Judge Bill Gibron remembers when Pong was the only game in town.
Torn between two lovers and definitely feeling like a fool.
Fran (Elizabeth Taylor, Who's Afraid of Virginia Woolf?) is an aging showgirl who finds herself adrift in a Las Vegas of sin and sadness. Into her life walks a pianist—and gambling addict—named Joe (Warren Beatty, Dick Tracy) who keeps losing his earnings at the casino tables. She's drawn to him, but still hopes that her married lover (Charles Braswell) will leave his wife, sweep her off her feet, and take her far, far away. Joe, on the other hand, just wants to earn enough to get out of town once and for all. Together, they forge a rocky relationship filled with desperation, determination, and way too much dialogue.
That's right. The Only Game in Town is one conversation-heavy obscurity. Based on a play by The Subject Was Roses' Frank D. Gilroy, it was considered a comedy when it opened on Broadway in 1968 (where is closed rather quickly). Thanks to a Pulitzer for Roses and the eventual Oscar win by Jack Albertson for his supporting role in the film version, the playwright saw Game quickly optioned and spun into a starring vehicle for a then-38-year-old Taylor and her 33 year old co-star. Beatty was hot off his breakthrough in Bonnie and Clyde (for which he earned his own Academy Award nomination) and his leading lady had just bagged her second gold statue for Woolf, so star power and acting ability were clearly not a question. The material, on the other hand…
Yes, this is a dated descent into sudsy Sin City melodrama, an unintentional laugher that pits a couple of miscast celebrities struggling to make sense of their onscreen personalities. Taylor, for her part, is so laid back and lethargic that even her moments on stage (clearly a double until the close-ups impose the icon's famous face on the proceedings)come across as the dance of the dead. Beatty, on the other hand, appears jacked up on the possibility of a career as one of Hollywood's leading hunks, and he's all in. Sitting behind the lens and trying to make sense of it all is the late, great George Stevens who shows little of his known brilliance here. This would be his last film before he retired, eventually dying five years later, in 1975. For his part, he tries to open things up a bit, giving us some nostalgic glimpses of the Vegas strip of old, but Gilroy more or less meant this as two people gabbing at each other and that's what Only Game the film really is.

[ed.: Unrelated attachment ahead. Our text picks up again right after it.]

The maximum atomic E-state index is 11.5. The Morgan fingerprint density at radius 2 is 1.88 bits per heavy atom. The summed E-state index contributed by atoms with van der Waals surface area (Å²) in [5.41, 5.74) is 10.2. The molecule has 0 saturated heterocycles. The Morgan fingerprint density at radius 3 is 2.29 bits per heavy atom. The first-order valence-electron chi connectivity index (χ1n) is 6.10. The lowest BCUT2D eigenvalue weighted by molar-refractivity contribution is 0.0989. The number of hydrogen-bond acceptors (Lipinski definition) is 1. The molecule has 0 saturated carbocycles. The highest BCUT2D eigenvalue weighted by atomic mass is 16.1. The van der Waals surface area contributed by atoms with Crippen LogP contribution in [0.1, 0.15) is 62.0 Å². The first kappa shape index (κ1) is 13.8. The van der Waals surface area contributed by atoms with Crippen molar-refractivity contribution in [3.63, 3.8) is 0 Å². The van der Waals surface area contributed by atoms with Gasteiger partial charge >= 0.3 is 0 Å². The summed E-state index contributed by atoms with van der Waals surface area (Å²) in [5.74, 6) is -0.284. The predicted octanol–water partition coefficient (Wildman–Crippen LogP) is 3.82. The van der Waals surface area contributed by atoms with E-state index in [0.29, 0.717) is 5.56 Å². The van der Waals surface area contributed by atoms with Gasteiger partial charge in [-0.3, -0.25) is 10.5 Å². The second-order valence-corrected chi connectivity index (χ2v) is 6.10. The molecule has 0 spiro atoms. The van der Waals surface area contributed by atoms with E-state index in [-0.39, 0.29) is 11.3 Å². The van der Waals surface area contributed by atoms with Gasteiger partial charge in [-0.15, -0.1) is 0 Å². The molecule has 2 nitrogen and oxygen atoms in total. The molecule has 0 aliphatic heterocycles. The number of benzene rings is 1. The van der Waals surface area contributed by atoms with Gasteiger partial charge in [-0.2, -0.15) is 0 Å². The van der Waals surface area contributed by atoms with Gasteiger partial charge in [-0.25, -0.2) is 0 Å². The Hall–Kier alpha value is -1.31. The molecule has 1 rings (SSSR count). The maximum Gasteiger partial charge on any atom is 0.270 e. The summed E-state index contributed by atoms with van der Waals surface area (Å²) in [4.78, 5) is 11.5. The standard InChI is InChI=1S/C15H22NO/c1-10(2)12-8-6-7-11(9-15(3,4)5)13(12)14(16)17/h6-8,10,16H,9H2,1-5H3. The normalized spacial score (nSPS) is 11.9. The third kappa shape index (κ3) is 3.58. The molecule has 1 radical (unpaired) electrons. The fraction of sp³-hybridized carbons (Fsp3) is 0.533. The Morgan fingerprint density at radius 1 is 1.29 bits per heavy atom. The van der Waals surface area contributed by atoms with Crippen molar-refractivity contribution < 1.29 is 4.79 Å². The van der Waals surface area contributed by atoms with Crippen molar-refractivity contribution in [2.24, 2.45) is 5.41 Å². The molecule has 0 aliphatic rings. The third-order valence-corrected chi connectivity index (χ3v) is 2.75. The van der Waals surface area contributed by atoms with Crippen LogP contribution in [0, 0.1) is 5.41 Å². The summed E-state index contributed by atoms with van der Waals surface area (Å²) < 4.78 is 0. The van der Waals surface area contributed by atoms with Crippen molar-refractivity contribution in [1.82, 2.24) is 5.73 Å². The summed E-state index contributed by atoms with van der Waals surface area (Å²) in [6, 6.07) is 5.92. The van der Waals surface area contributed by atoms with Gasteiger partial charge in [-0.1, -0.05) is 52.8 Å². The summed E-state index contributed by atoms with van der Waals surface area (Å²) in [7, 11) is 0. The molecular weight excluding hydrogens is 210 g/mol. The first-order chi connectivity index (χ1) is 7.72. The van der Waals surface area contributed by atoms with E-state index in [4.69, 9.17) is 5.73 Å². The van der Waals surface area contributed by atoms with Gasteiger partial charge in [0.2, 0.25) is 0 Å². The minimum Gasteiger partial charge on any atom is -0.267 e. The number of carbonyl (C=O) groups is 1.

Offered in an 1.84:1 widescreen image that's good, but not great, The Only Game in Town is getting a limited edition Blu-ray release from distributor Twilight Time. Only 3000 copies will be available, so if you are a big fan of this film, make sure to grab one before they're all gone. From a tech spec standpoint, the transfer is terrific, if a bit problematic. Remember, this is early '70s filmmaking we are talking about, so any rear projection or bad greenscreen situations are only amplified by the HD update. Similarly, while the colors pop and there's a nice level of detail, the overall picture is a bit soft and grainy. On the sound side of things, the lossless DTS-HD Master Audio Mono manages the constant stream of spoken words rather well. Maurice Jarre also adds a jazzy, jokey score, and the mix handles both with ease. As for added content, there is a trailer and an opportunity to hear the composer's work sans yakking. It's interesting, if not rather superfluous.
Over the years, The Only Game in Town has been relegated to the also-ran bin of both stars incredible creative oeuvre. Fans could only catch it as part of some Late, Late Show feature, or Saturday afternoon repast. Now, you can own you own copy of this intriguing oddity. You won't enjoy it as a movie, but as a statement of the star power involved, it's a keen curiosity.
Guilty. A grind except for the most devoted Taylor and/or Beatty fan.
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Scales of Justice
Studio: Twilight Time
• Isolated Score
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